“Friends at work also form a strong social support network for each other, both personally and professionally. Whether rooting for each other on promotions, consoling each other about mistakes, giving advice, or providing support for personal situations, comradeship at work can boost an employee’s spirit and provide needed assistance.”

A work buddy — someone you can talk to about difficulties and pressures at work can play a significant role in helping you navigate work-related anxiety. If you do not live alone, you can also talk to the people around you. Sometimes just saying: “I’m worried I won’t meet this deadline” out loud to someone that cares/can relate can ease feelings of pressure. Sharing your worries/concerns can relieve feelings of anxiety and help you get through the day.

4. Drink Water. Then, drink some more!

At the risk of being mawkish, I’ll say this: drinking water and staying hydrated alleviates most things. Often, when work responsibilities become inundating, we forget to take care of ourselves. We forget to eat and especially common, we forget to drink water. I am also guilty of this. But, I’ve found that staying hydrated helps memory retention, improves my concentration, and balances my mood and emotions. Since our brain is 80% water, it makes sense that drinking water is beneficial to brain function.

A clinical trial published in the National Library of Medicine has confirmed conclusively that even mild dehydration can compromise your mood, memory, critical thinking, and brain performance. Another study has also shown that dehydration causes headaches and migraines and, consequently, drinking adequate amounts of water can alleviate these symptoms.

So, have a headache? Drink water. Can’t focus? Drink water. Dizzy or nauseous? Drink water. And eat too, of course!

5. Establish a Routine

It is easy to let go of typical routines while working from home. However, having a schedule/routine, and sticking to it can be instrumental in abating work-related stress and anxiety. Elements of a daily work routine could include:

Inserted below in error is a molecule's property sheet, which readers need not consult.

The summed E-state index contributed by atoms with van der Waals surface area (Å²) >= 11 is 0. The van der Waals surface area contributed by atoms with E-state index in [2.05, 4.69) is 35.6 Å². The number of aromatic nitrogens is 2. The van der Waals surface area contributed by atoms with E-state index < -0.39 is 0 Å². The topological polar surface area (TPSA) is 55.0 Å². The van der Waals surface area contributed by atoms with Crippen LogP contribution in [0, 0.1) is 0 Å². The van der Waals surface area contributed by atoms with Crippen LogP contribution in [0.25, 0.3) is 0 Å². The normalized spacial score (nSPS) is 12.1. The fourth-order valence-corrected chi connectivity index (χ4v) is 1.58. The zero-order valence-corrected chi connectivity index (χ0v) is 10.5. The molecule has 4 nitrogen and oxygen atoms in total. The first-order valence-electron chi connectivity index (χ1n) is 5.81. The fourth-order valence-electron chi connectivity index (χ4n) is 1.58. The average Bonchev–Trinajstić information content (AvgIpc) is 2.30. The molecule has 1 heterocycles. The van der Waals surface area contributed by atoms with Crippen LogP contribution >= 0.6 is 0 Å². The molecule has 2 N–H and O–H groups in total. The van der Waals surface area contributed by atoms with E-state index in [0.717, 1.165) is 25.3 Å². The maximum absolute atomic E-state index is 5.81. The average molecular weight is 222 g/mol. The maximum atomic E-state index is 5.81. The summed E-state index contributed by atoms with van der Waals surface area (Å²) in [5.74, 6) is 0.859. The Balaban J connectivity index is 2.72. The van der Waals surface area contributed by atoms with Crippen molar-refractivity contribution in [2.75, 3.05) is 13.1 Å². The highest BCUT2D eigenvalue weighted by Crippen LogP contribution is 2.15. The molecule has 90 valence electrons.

• waking up in time to shower, get dressed, and start work at the time you would have when you were going into the office and,
  • maintaining your usual eating routine and self-impose lunchbreaks by actually stepping away from your computer to take a proper break.

The most difficult adjustment most people struggle to incorporate into their remote working routine is “logging out” from work. It is easier to switch off from work when you leave your office and commute home as the change of scenery serves as a mental off switch from work mode. One way to activate the off switch while working from home is to find an activity to add to your daily routine that signifies the end of the workday. It could be working out, going for a walk around your neighborhood, or switching off your laptop and cooking dinner.

There are proven correlations between having a daily routine and improved mental health. According to Salynn Boyles on WebMD: “Researchers from the University of Pittsburgh School of Medicine report that bipolar patients fared better when their treatment stressed the importance of establishing daily routines for things like sleeping and eating.” Whether you suffer from bi-polar disorder or not, a solid routine can help you cultivate positive daily habits, feel more productive, and reduce anxiety and stress levels.

While the idea of un-ending workdays may seem appealing from the viewpoint of productivity gains, these outcomes may be short-lived due to inevitable burnouts. Therefore, we must take the time to prioritize self-care and cultivate healthy habits and routines that promote our physical and mental wellbeing, which will, in turn, make us consistently productive at our jobs and businesses.